Thanksgiving looks a little different this year.
Today I am exchanging turkey, stuffing, and pumpkin for ugali, chapatti, and mandazi. Instead of watching schoolchildren perform plays about pilgrims and Indians I am watching a host of nationalities and tribal groups as they role play stories of old. But one thing remains the same: I am deeply grateful.
This week Freedom to Lead is in Kenya. Next week we will go on to Zambia. In these weeks I am rubbing shoulders with men and women leaders from many nations who are deeply committed to the work of Christ and to leading well in their spaces. And I am deeply grateful.
My large extended family in Florida is gathering potluck-style on folded tables outside. And while I miss being with them this year, I have a different kind of family right across the table from me here.
My Family Across the Table This Year
My brother from Rwanda talks about how in a few short years his church community went from having 80 baptisms over an 8-year period to 8000 baptisms just within the past few years. His church network is experiencing a lot of changes and he’s asking a lot of questions throughout our module on Leading Change.
My Kenyan sister from the north talks about how she has a great desire to revert away from traditional models to disciple making movements that focus on mentoring. However, many within the community are very resistant to this. How does she lead people through this change?
At the other end of the table are two brothers from Uganda and Congo. They talk about house church movements in their countries that look a lot like the churches of the first century. They don’t get caught up in positional places such as lead pastor, elders, and deacons, nor do they spend a lot of time arguing over whether certain people should be in places of leadership. They are simply the church.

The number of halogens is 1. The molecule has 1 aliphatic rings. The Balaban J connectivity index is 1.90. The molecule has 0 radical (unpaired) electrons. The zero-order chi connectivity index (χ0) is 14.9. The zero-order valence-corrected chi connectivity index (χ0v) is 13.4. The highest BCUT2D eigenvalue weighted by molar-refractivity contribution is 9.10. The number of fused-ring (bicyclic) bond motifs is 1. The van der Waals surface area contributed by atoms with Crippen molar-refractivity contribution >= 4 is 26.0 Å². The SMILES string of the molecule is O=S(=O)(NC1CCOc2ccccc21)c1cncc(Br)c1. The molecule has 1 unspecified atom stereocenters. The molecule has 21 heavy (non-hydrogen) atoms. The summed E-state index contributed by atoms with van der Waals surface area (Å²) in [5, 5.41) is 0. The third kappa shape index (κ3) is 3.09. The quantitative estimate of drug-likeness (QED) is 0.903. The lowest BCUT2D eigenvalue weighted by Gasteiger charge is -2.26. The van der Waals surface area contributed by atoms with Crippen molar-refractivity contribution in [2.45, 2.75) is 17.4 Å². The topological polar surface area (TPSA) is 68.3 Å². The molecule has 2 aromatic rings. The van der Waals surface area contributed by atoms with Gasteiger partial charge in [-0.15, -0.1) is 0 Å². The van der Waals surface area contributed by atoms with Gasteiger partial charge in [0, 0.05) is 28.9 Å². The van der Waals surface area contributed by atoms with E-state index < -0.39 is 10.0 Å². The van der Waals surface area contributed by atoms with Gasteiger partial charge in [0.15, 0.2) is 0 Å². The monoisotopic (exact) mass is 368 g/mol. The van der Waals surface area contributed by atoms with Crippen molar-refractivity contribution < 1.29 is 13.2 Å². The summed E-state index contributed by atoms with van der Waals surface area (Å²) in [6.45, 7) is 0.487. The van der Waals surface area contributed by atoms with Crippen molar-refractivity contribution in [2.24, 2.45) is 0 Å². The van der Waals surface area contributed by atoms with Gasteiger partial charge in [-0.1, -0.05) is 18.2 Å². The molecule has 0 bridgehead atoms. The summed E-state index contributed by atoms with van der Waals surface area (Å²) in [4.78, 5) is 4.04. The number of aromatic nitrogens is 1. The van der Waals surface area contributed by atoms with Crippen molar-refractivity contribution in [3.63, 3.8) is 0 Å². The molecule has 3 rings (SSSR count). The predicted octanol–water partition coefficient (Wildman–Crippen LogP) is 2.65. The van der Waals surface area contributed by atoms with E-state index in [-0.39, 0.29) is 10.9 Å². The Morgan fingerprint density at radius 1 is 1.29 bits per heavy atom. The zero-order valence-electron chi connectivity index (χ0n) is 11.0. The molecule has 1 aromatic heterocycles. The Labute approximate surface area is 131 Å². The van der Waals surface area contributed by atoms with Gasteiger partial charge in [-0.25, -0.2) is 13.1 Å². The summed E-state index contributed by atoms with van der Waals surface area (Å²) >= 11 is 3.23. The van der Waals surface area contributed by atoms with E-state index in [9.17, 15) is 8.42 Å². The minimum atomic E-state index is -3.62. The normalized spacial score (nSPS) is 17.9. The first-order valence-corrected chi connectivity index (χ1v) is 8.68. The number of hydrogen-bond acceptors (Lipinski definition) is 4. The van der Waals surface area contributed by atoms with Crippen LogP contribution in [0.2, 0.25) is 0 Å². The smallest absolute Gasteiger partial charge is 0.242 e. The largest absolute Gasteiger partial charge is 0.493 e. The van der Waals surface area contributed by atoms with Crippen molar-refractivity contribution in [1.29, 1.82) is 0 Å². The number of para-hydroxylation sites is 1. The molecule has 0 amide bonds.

After diving deep into the story of Jesus’ call to Peter from his boat of fish in Luke 5, I learn that there are fishermen villages in Tanzania that are the home to many riff-raffs (namely, people hiding from the law). My Tanzanian brother wants to start a ministry there. These fishermen aren’t exactly your typical churchgoers (never mind the dangers of “turf wars” when coming upon their territory), so how will the congregation respond to this ministry?
My friend from the Maasai tribe in Kenya talks about wrestling with how to lead his young church community through deep issues, especially in a culture that honors men taking up to seven wives! You can’t just abandon your six other wives when you come to Christ. Talk about leading people through change! There’s nothing clear-cut about any of this.
And then there’s my friend from Ethiopia. Without getting into specifics, he came out of a “false” church when he dared proclaim that he followed the leading of the Holy Spirit rather than man. He talks about how within this “false” church there is a wave of persecution happening right now, but he and his people have a strong burden to reach the people within these structures.
This Thanksgiving I sit across the table from these men and women and I am deeply grateful.
I am deeply grateful to even be able to sit among these world changers and be invited into the conversation about leadership in the church.
As we gather around the Thanksgiving table – however form or fashion that table might be shaped – we, too, are brought together by a story. It’s a story of people coming to a New World and finding compassion among the local people who’ve resided there for generations. And it was in the middle of a war that divided the nation that a President commemorated this story as a national day to give thanks.
Today – with my East African brothers and sisters nearby and with my family afar – I am deeply grateful.